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What is Privacy Calculus Theory

Handbook of Research on Patient Safety and Quality Care through Health Informatics
Proposes that an individual’s intention to disclose personal information is based on risk-benefit analysis. According to the privacy calculus theory, individuals compare perceived risks and anticipated benefits.
Published in Chapter:
Informational, Physical, and Psychological Privacy as Determinants of Patient Behaviour in Health Care
Natalia Serenko (Lakehead University, Canada)
DOI: 10.4018/978-1-4666-4546-2.ch001
This chapter presents and describes a theoretical framework explicating how three dimensions of privacy in healthcare (i.e. informational, physical, and psychological) influence patient behaviour through trust. Informational privacy is defined as the patients' perceptions of the degree of control over their personal information when their doctor collects, uses, disseminates, and stores their information. Physical privacy refers to the patients' perceptions of the degree of their physical inaccessibility to others. Psychological privacy is the patients' perceptions of the extent to which the physician allows them to participate in their healthcare decisions and maintains their personal and cultural values, such as inner thoughts, feelings, cultural beliefs, and religious practices. These types of privacy are especially important with respect to service quality and patient safety due to the recent advancements in information and telecommunication technologies and the availability of online medical information. As a result, patients have become more educated in various health issues, and many of them want to actively participate in their health decisions. The framework proposes that these privacy dimensions affect trust in a healthcare provider. Trust, in turn, has an effect on treatment compliance, positive word-of-mouth, and commitment to stay with the current service provider in the future. Based on the framework, recommendations for healthcare stakeholders are provided.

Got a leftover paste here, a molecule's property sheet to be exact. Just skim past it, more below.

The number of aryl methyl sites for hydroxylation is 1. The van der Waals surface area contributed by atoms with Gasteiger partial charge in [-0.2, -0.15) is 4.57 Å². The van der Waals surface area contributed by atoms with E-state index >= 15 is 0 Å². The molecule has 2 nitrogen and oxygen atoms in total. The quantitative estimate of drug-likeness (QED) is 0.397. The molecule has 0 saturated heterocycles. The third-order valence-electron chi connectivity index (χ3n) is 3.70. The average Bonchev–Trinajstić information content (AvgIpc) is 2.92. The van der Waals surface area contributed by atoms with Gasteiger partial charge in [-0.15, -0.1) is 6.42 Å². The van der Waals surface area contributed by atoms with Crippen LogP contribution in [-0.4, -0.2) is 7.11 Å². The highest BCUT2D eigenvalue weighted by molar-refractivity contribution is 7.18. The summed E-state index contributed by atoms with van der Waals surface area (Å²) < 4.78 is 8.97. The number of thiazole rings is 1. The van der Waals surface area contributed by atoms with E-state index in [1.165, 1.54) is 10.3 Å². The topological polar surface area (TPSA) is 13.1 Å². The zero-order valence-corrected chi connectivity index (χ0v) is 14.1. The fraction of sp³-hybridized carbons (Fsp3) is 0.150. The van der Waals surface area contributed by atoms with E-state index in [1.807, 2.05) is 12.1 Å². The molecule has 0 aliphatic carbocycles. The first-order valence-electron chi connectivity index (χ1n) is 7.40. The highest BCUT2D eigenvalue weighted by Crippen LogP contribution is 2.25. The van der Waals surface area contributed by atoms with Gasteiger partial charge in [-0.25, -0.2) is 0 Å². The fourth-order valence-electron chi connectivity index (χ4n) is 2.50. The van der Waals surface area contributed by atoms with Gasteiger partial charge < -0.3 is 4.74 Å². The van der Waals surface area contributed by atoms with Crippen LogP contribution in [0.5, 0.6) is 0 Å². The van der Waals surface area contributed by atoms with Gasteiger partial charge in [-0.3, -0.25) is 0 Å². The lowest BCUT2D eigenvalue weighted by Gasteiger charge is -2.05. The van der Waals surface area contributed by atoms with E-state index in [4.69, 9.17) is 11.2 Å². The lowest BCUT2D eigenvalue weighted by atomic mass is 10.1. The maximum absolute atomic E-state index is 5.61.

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More Results
Towards a Model for Self-Disclosure on Social Network Sites: A Pilot Study
States that individuals always rationally weigh the potential benefits and potential risks of data disclosure decisions.
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